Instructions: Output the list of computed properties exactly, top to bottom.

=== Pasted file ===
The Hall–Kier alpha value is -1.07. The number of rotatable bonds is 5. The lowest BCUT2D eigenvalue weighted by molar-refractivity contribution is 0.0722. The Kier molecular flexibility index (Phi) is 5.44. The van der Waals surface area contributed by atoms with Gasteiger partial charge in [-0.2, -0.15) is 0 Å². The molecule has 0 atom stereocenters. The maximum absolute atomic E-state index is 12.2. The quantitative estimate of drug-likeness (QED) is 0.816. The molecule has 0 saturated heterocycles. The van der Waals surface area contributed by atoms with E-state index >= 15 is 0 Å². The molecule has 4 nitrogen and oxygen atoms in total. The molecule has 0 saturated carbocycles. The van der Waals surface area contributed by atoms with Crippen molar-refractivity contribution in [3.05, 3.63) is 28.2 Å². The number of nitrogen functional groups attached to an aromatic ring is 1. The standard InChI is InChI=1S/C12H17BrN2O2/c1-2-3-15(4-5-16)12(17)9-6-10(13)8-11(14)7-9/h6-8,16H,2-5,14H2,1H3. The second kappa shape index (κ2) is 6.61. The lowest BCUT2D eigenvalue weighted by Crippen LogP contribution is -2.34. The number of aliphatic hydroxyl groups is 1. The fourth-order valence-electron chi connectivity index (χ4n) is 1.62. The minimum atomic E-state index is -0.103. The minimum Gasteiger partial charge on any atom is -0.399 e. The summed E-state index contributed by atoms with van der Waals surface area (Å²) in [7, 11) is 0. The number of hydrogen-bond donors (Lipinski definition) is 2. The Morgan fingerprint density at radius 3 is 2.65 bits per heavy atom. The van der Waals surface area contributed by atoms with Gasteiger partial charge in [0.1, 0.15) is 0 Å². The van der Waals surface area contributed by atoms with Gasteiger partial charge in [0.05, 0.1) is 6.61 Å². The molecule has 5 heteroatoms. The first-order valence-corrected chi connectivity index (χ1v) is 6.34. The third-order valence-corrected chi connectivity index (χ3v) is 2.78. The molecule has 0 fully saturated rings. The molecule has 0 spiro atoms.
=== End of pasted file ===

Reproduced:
The Hall–Kier alpha value is -1.07. The number of rotatable bonds is 5. The lowest BCUT2D eigenvalue weighted by molar-refractivity contribution is 0.0722. The Kier molecular flexibility index (Phi) is 5.44. The van der Waals surface area contributed by atoms with Gasteiger partial charge in [-0.2, -0.15) is 0 Å². The molecule has 0 atom stereocenters. The maximum absolute atomic E-state index is 12.2. The quantitative estimate of drug-likeness (QED) is 0.816. The molecule has 0 saturated heterocycles. The van der Waals surface area contributed by atoms with E-state index >= 15 is 0 Å². The molecule has 4 nitrogen and oxygen atoms in total. The molecule has 0 saturated carbocycles. The van der Waals surface area contributed by atoms with Crippen molar-refractivity contribution in [3.05, 3.63) is 28.2 Å². The number of nitrogen functional groups attached to an aromatic ring is 1. The standard InChI is InChI=1S/C12H17BrN2O2/c1-2-3-15(4-5-16)12(17)9-6-10(13)8-11(14)7-9/h6-8,16H,2-5,14H2,1H3. The second kappa shape index (κ2) is 6.61. The lowest BCUT2D eigenvalue weighted by Crippen LogP contribution is -2.34. The number of aliphatic hydroxyl groups is 1. The fourth-order valence-electron chi connectivity index (χ4n) is 1.62. The minimum atomic E-state index is -0.103. The minimum Gasteiger partial charge on any atom is -0.399 e. The summed E-state index contributed by atoms with van der Waals surface area (Å²) in [7, 11) is 0. The number of hydrogen-bond donors (Lipinski definition) is 2. The Morgan fingerprint density at radius 3 is 2.65 bits per heavy atom. The van der Waals surface area contributed by atoms with Gasteiger partial charge in [0.1, 0.15) is 0 Å². The van der Waals surface area contributed by atoms with Gasteiger partial charge in [0.05, 0.1) is 6.61 Å². The molecule has 5 heteroatoms. The first-order valence-corrected chi connectivity index (χ1v) is 6.34. The third-order valence-corrected chi connectivity index (χ3v) is 2.78. The molecule has 0 fully saturated rings. The molecule has 0 spiro atoms.